Health Care Innovation Challenge
CCC Blog (12/01/11) Erwin Gianchandani

The U.S. Department of Health and Human Services' Center for Medicare and Medicaid Innovation recently launched its Health Care Innovation Challenge, with as much as $1 billion in grant funding offered to those who "implement the most compelling new ideas to deliver better health, improved care, and lower costs to people enrolled in Medicare, Medicaid, and Children's Health Insurance Program (CHIP), particularly those with the highest health care needs." The initiative aims to engage a wide-ranging cohort of innovation partners to identify and test new care delivery and payment models, identify new workforce development and deployment models, and support innovators capable of rapidly implementing models for care improvement. "Proposals should be focused on innovative approaches to improving health and lowering costs for high risk/high opportunity populations, including Medicare, Medicaid, and CHIP beneficiaries," the announcement says. Core factors for any proposed strategy must be workforce development and deployment, speed to implementation, and model sustainability.


Open Source System for Robot Hardware to Speed Up Robot Development
Eindhoven University of Technology (Netherlands) (12/01/11)

Researchers at the Eindhoven University of Technology (TU/e) have launched an open source system for robot hardware designed to serve as a library that robot developers can use to add their designs or improve existing robots. The Robotic Open Platform (ROP) uses a wiki to make designs available and TU/e has made all technical documentation for its AMIGO robot available online at the ROP Web site. "The idea is that this information will allow other research groups to build the [AMIGO] robot at a relatively low cost," says researcher Rene van de Molengraft. "By putting everything in the public domain you can get many more interested parties involved in the development, which means progress will be made much faster." TU/e will add all technical documentation for its soccer robots, which have competed in the finals of the RoboCup soccer World Championship in each of the past four years, in early 2012. ROP will complement the Robot Operating System open source system for robot software that was started in the United States in 2007.


Supercomputers Take a Cue From Microwave Ovens
Lawrence Berkeley National Laboratory (12/01/11) Linda Vu

To develop more efficient supercomputers, Lawrence Berkeley National Laboratory (LBNL) researchers are studying consumer electronics such as microwave ovens, cameras, and cell phones, in which chips, batteries, and software are optimized to the device's application. The co-design approach makes scientists and computer engineers a part of the supercomputer design process, so that systems are purpose-built for a scientific application from the bottom up. "Co-design allows us to design computers to answer specific questions, rather than limit our questions by available machines," says LBNL's Michael Wehner. The researchers recently published a paper arguing that the scientific supercomputing community should follow consumer electronics by starting with an application and using that as a metric for successful hardware and software design. "Because the ultimate goal of the embedded market is to maximize battery life, these technologies have always been driven by maximizing performance-per-watt and minimizing cost," says LBNL's John Shalf. He notes that co-designed supercomputers will be less general purpose than typical supercomputers, but he says that much of what is included in modern supercomputers is of little use to scientific computing.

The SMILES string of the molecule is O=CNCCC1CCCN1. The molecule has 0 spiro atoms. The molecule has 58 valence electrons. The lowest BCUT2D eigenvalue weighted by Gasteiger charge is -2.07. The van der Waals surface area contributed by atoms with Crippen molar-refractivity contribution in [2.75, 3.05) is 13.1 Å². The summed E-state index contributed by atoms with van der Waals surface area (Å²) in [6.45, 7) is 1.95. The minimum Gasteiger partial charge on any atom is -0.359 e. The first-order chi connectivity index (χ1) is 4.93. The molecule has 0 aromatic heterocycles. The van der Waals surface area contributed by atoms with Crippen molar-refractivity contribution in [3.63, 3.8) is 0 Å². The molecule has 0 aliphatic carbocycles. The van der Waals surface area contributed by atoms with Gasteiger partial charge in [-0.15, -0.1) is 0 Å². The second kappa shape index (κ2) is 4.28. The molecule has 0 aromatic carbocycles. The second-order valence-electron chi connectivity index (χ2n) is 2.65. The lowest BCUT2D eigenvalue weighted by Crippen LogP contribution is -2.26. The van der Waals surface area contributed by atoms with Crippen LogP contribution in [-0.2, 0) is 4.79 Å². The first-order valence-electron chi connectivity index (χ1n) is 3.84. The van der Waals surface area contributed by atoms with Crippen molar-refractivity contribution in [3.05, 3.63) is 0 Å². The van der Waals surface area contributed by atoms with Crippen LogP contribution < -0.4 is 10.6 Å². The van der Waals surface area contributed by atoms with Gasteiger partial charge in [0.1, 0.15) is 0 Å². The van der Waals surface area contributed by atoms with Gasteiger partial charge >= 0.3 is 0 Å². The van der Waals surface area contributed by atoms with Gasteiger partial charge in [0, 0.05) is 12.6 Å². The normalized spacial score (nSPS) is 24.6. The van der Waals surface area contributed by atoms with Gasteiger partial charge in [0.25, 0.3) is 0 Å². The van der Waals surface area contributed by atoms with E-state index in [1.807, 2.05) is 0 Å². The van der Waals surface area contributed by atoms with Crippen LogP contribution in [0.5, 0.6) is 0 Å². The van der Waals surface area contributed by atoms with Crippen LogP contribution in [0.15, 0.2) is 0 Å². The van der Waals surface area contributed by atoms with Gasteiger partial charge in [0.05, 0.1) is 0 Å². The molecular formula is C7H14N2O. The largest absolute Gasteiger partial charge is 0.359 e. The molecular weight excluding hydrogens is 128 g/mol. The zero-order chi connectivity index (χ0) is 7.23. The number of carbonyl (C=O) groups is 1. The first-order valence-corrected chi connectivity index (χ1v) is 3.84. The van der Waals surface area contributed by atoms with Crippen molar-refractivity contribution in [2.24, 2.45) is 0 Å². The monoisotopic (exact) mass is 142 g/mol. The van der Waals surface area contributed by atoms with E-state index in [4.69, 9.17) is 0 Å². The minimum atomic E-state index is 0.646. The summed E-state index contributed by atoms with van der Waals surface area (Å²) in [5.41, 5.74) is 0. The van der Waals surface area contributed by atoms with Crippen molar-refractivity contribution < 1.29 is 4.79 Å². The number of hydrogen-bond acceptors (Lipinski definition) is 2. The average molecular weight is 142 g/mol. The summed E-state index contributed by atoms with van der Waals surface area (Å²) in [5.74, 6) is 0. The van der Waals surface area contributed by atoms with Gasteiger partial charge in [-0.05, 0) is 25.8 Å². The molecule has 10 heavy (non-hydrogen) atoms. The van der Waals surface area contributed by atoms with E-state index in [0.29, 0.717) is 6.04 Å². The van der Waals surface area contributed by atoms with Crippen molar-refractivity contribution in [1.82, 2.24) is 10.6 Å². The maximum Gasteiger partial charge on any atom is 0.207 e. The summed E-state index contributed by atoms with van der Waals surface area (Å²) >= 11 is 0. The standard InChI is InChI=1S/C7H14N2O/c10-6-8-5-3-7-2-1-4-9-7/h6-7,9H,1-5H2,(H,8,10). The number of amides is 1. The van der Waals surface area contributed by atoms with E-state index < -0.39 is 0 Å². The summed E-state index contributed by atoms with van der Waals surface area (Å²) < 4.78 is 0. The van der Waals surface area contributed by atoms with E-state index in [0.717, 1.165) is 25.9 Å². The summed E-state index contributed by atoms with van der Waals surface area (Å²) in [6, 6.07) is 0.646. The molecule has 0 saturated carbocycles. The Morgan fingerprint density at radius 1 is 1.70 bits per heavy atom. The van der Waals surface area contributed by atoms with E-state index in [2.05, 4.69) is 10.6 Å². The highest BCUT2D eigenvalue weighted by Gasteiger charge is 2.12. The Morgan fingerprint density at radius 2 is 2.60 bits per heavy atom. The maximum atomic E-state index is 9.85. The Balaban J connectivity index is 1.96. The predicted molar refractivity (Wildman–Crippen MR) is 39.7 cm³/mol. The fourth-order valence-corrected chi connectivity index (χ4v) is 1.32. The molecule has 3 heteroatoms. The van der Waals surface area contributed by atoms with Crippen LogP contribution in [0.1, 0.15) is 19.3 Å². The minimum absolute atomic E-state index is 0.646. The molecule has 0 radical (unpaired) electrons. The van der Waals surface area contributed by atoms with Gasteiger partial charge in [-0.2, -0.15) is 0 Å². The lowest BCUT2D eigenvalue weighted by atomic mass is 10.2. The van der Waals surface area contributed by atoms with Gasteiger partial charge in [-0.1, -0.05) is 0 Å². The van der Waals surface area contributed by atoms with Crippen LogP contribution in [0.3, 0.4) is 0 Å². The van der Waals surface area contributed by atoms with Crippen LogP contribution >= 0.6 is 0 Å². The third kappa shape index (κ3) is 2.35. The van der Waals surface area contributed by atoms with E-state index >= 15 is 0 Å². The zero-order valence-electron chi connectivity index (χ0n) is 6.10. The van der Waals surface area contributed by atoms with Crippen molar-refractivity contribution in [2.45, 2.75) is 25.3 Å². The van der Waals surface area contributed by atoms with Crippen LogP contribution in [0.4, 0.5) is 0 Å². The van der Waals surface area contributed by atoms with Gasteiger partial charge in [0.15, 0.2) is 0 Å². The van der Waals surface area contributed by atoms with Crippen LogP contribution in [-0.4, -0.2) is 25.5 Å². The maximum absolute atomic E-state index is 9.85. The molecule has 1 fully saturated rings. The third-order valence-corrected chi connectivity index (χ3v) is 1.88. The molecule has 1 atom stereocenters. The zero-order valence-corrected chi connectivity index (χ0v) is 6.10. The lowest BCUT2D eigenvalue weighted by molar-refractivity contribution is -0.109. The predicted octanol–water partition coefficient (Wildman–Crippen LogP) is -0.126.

Scientists Striving to Put a Human Face on the Robot Generation
Plymouth University (11/30/11)

Plymouth University researchers are studying the social interaction between humans and LightFace, a robot that is capable of producing a range of naturalistic expressions using computer-generated responses that are projected on the face. Many overseas institutions are currently using the technology, known as the CONCEPT project, including a Carnegie Mellon University in Qatar experiment for a robot receptionist. "Using this computer-generated technology, we can create a new breed of robot, one that is cheaper to produce but is capable of naturalistic expressions that lift it out of the ‘uncanny valley’ that we see with so many anthropomorphic robots," says Plymouth's Tony Belpaeme. Plymouth students were asked to teach the robot the meaning of words and demonstrate colors and shapes. Following the learning phase, the students' psychological responses were analyzed and used to adjust the robot's mannerisms. The technology also is being used by researchers in Japan, Germany, and Sweden. "This has the potential to be applied to a huge range of applications, from vending machines to virtual receptionists," says Plymouth's Fred Delaunay.